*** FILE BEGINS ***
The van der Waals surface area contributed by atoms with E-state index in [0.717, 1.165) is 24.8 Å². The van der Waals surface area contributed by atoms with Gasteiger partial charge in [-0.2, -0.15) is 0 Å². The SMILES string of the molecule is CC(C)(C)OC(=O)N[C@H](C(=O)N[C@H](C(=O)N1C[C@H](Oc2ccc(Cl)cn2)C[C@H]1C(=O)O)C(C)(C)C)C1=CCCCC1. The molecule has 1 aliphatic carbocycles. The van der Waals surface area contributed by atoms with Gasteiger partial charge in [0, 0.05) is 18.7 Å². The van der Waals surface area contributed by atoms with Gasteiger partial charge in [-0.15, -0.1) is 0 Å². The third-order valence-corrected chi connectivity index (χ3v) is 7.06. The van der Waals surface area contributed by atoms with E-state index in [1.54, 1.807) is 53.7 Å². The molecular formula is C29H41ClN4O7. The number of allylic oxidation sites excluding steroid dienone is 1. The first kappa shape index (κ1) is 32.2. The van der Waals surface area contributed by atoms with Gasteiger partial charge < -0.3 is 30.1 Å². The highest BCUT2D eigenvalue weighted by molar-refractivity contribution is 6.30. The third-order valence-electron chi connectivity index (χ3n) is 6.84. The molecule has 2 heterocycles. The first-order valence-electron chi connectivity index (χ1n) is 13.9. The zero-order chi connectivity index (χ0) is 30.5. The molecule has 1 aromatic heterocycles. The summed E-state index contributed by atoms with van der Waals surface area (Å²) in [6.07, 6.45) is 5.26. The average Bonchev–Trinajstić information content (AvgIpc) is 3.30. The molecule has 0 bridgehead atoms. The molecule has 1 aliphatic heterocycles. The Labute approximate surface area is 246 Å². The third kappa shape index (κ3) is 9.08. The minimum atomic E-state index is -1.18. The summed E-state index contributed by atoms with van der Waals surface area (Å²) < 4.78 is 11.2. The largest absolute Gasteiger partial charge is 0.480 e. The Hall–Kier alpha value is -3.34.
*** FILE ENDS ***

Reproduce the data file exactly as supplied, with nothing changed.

The van der Waals surface area contributed by atoms with E-state index in [0.717, 1.165) is 24.8 Å². The van der Waals surface area contributed by atoms with Gasteiger partial charge in [-0.2, -0.15) is 0 Å². The SMILES string of the molecule is CC(C)(C)OC(=O)N[C@H](C(=O)N[C@H](C(=O)N1C[C@H](Oc2ccc(Cl)cn2)C[C@H]1C(=O)O)C(C)(C)C)C1=CCCCC1. The molecule has 1 aliphatic carbocycles. The van der Waals surface area contributed by atoms with Gasteiger partial charge in [0, 0.05) is 18.7 Å². The van der Waals surface area contributed by atoms with Gasteiger partial charge in [-0.15, -0.1) is 0 Å². The third-order valence-corrected chi connectivity index (χ3v) is 7.06. The van der Waals surface area contributed by atoms with E-state index in [1.54, 1.807) is 53.7 Å². The molecular formula is C29H41ClN4O7. The number of allylic oxidation sites excluding steroid dienone is 1. The first kappa shape index (κ1) is 32.2. The van der Waals surface area contributed by atoms with Gasteiger partial charge < -0.3 is 30.1 Å². The highest BCUT2D eigenvalue weighted by molar-refractivity contribution is 6.30. The third-order valence-electron chi connectivity index (χ3n) is 6.84. The molecule has 2 heterocycles. The first-order valence-electron chi connectivity index (χ1n) is 13.9. The zero-order chi connectivity index (χ0) is 30.5. The molecule has 1 aromatic heterocycles. The summed E-state index contributed by atoms with van der Waals surface area (Å²) in [6.07, 6.45) is 5.26. The average Bonchev–Trinajstić information content (AvgIpc) is 3.30. The molecule has 0 bridgehead atoms. The molecule has 1 aliphatic heterocycles. The Labute approximate surface area is 246 Å². The third kappa shape index (κ3) is 9.08. The minimum atomic E-state index is -1.18. The summed E-state index contributed by atoms with van der Waals surface area (Å²) < 4.78 is 11.2. The largest absolute Gasteiger partial charge is 0.480 e. The Hall–Kier alpha value is -3.34.